this may now be my favorite place in the city.
i debated with for awhile before typing out that sentence -- favorite isn't something to be taken lightly or often changed -- but after thinking back over the meal i just ate, i'm sticking with the judgment. little serow serves incredible food. i'm not being hyperbolic. i really mean incredible. as in, difficult to believe. difficult to believe the quality. the price. and the spice. wow, the spice. it's probably the spiciest i've ever eaten. the $45, 7-course, family-style dinner of authentic northern thai cuisine rotates weekly and is unadulterated for an american palate. there are no changes or substitutions, and thank goodness, because i cannot imagine that diners could change or substitute their way into an otherwise better meal. (if you have nut allergies, however, i suggest you not even darken the door.) i'll be back. as often as i can.
little serow is the second restaurant from famed chef johnny monis. it's located next door to his original komi (which is routinely judged the best in the city), in the basement of an otherwise unmarked rowhouse. there are no reservations. i arrived at 5pm to wait outside in line until its 5:30pm opening, and by the time the hostess poked her head out to begin seating us, there were at least two dozen people lined up along the sidewalk, happily standing in 100 degree heat for the opportunity to eat a meal, which at its spiciest, feels much hotter than 100 degrees.
the restaurant has an unlikely combination of flavor and atmosphere: the tiny space accommodates probably fewer than fifty diners at a time, and in addition to its huge flavors, sports electric turquoise walls, a totally open prep space, music reminiscent of the oh brother, where art thou soundtrack, and charming servers who all look like they walked out of an anthropologie catalog. mine, amy -- "yup, spelled the easy way. i won a campaign for class secretary with that as a slogan!" -- was funny, intensely knowledgeable, and at least as excited about the food as i was. and given how excited i get about food, that's saying something. after chef johnny spent several minutes watching service literally three feet from me, near the upper right corner of the table pictured above, amy exclaimed "did you see chef johnny?! how awesome is it that he's here for service tonight?!!" my squealing response in the affirmative would've made an eavesdropper think we had just met the beatles.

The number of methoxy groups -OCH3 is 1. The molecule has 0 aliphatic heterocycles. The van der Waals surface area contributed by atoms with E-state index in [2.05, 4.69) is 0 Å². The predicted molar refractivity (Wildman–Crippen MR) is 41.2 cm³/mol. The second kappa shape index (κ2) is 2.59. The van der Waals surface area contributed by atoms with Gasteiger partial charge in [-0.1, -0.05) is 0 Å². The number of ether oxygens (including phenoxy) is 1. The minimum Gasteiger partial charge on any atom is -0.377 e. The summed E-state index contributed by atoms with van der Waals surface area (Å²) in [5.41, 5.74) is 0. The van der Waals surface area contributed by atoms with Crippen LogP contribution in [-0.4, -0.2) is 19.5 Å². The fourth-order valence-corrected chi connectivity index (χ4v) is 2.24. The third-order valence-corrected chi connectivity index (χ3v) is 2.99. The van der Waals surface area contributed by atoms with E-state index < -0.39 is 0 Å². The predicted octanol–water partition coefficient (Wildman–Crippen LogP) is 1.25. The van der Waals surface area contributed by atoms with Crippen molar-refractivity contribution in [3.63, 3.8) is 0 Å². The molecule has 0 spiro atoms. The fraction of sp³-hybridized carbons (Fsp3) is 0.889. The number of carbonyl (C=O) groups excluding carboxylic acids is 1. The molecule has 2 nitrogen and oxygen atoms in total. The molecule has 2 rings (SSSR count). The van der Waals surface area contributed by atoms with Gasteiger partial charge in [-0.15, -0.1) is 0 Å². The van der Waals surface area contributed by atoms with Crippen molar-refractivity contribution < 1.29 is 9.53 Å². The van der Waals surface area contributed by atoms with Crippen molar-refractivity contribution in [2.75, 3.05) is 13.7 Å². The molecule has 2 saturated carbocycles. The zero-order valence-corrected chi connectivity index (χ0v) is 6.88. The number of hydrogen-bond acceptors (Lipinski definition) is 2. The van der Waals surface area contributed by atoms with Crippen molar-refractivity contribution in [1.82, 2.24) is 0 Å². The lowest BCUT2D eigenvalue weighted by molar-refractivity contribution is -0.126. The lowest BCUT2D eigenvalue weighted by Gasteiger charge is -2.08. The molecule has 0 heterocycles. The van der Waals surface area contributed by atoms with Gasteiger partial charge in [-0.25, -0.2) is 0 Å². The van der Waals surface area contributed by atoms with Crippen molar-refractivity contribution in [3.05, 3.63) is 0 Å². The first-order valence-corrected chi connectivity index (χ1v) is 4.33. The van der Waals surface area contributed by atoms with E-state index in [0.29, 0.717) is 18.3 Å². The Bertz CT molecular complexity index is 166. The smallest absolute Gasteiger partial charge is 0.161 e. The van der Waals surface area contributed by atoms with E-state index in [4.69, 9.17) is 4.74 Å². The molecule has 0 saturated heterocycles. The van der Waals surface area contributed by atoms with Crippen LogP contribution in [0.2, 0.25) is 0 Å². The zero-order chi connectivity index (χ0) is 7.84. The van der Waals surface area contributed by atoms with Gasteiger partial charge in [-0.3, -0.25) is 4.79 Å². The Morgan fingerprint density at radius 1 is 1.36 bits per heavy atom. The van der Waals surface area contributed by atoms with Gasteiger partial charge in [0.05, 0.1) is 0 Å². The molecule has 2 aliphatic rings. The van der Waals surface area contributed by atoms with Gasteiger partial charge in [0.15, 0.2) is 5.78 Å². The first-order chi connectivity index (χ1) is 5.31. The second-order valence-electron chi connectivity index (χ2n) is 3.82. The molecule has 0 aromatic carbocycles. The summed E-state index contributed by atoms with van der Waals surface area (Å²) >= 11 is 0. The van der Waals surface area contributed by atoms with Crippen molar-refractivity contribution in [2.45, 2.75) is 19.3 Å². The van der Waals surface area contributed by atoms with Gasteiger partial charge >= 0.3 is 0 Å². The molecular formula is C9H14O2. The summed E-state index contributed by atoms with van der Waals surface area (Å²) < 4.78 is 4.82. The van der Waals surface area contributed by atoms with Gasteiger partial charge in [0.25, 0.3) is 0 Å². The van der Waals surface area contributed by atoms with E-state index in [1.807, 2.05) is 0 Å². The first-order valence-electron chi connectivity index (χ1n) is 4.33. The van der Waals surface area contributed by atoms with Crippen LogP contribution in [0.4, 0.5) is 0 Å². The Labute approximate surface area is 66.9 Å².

few restaurants are as food-driven as little serow, so i suppose i probably should get to the food. above left is the jeow mak keun: crispy pork rinds served with a gently spicy eggplant, shrimp paste, and cilantro root dip. (i specify "gently spicy", because if i didn't start with something relatively innocuous sounding, there'd be no place for me to go in describing course five that did not involve an epic amount of profanity.) above right is the basket of thai vegetables and herbs they leave with you to mix and match with your meal. lettuce wraps are encouraged, as is random experimentation. amy also left us with a basket of sticky rice, which she told us to ball up with our hands and sop liberally into the various sauces.
above left, yum wun sen talay: shrimp, mussels, and glass noodles. also lots of peanuts. and spice. more spice than the eggplant dip, though not so much as the above right, tom sap: a chilled chicken broth with tomato, mushroom, lime leaves, and numerous other herbs. the soup was a fantastic combination of tart and spicy, and as i chugged down glass after glass of water (as well as several glasses of wine), amy asked "did you know your eyelids can sweat? i learned that my first meal here!" i did too.
spicier still, than the chilled soup, was the above left, laap pla duk: catfish, shallots, and sawtooth. from this i made lettuce wraps of many varieties, all of which were absolutely delicious. and all of which left my mouth absolutely on fire. but not as on fire as the above right, which i'm putting down in the books as the spiciest dish i've ever eaten. i'm talking nuclear, 10th-layer-of-hell, fire-breathing levels of spice. the khao tod: crispy rice, mint, and peanuts. and lest you think me wimpy, i have eaten a lot of spicy food. half my family is from texas; i probably drank salsa before i drank water. but this...this was spicy. and yet, not in a way that fried your mouth and left you unable to taste anything. which i suppose is the really neat thing about little serow's food: it's both incredibly spicy and incredibly complex -- a rare combination.
courses six and seven actually ramped down the spice level considerably, so i didn't leave the restaurant with my eyelids still sweating. above left, the gai lan bla kem: greens, salted fish, and egg. rebecca, my friend who joined me for dinner, almost licked this plate clean. and it is to her that i owe the good idea of a side view of course seven pictured above right, the si krong muu: pork ribs, mekhong whiskey, and dill. she and i fought over who got to lick this particular plate.
the meal ends with these little crack-like sticky rice pastries, which i'm convinced could be sold alone for a small fortune. and all told, we did a pretty good job of decimating our fantastic 7-course meal. i probably would've returned today if it wouldn't have made me look like a total crazy person. but maybe tomorrow...